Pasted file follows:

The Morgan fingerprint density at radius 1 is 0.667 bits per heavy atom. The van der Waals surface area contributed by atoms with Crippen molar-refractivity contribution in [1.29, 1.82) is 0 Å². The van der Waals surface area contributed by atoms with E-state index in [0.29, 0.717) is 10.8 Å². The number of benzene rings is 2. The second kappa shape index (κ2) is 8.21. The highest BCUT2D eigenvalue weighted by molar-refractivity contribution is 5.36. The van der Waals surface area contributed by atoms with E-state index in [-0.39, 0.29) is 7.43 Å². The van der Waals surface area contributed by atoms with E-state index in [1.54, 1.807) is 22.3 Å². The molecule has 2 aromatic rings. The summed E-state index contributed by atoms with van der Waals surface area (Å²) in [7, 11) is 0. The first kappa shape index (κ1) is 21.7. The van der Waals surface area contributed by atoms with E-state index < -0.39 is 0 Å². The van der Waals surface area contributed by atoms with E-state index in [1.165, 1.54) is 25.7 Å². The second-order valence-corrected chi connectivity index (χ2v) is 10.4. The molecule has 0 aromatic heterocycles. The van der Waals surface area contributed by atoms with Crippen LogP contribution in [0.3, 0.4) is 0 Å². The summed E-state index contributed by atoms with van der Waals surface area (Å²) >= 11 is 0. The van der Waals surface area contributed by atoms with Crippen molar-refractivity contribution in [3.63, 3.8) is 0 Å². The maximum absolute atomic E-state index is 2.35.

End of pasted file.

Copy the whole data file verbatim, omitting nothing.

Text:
The Morgan fingerprint density at radius 1 is 0.667 bits per heavy atom. The van der Waals surface area contributed by atoms with Crippen molar-refractivity contribution in [1.29, 1.82) is 0 Å². The van der Waals surface area contributed by atoms with E-state index in [0.29, 0.717) is 10.8 Å². The number of benzene rings is 2. The second kappa shape index (κ2) is 8.21. The highest BCUT2D eigenvalue weighted by molar-refractivity contribution is 5.36. The van der Waals surface area contributed by atoms with E-state index in [-0.39, 0.29) is 7.43 Å². The van der Waals surface area contributed by atoms with E-state index in [1.54, 1.807) is 22.3 Å². The molecule has 2 aromatic rings. The summed E-state index contributed by atoms with van der Waals surface area (Å²) in [7, 11) is 0. The first kappa shape index (κ1) is 21.7. The van der Waals surface area contributed by atoms with E-state index < -0.39 is 0 Å². The van der Waals surface area contributed by atoms with E-state index in [1.165, 1.54) is 25.7 Å². The second-order valence-corrected chi connectivity index (χ2v) is 10.4. The molecule has 0 aromatic heterocycles. The van der Waals surface area contributed by atoms with Crippen LogP contribution in [0.3, 0.4) is 0 Å². The summed E-state index contributed by atoms with van der Waals surface area (Å²) >= 11 is 0. The van der Waals surface area contributed by atoms with Crippen molar-refractivity contribution in [3.63, 3.8) is 0 Å². The maximum absolute atomic E-state index is 2.35.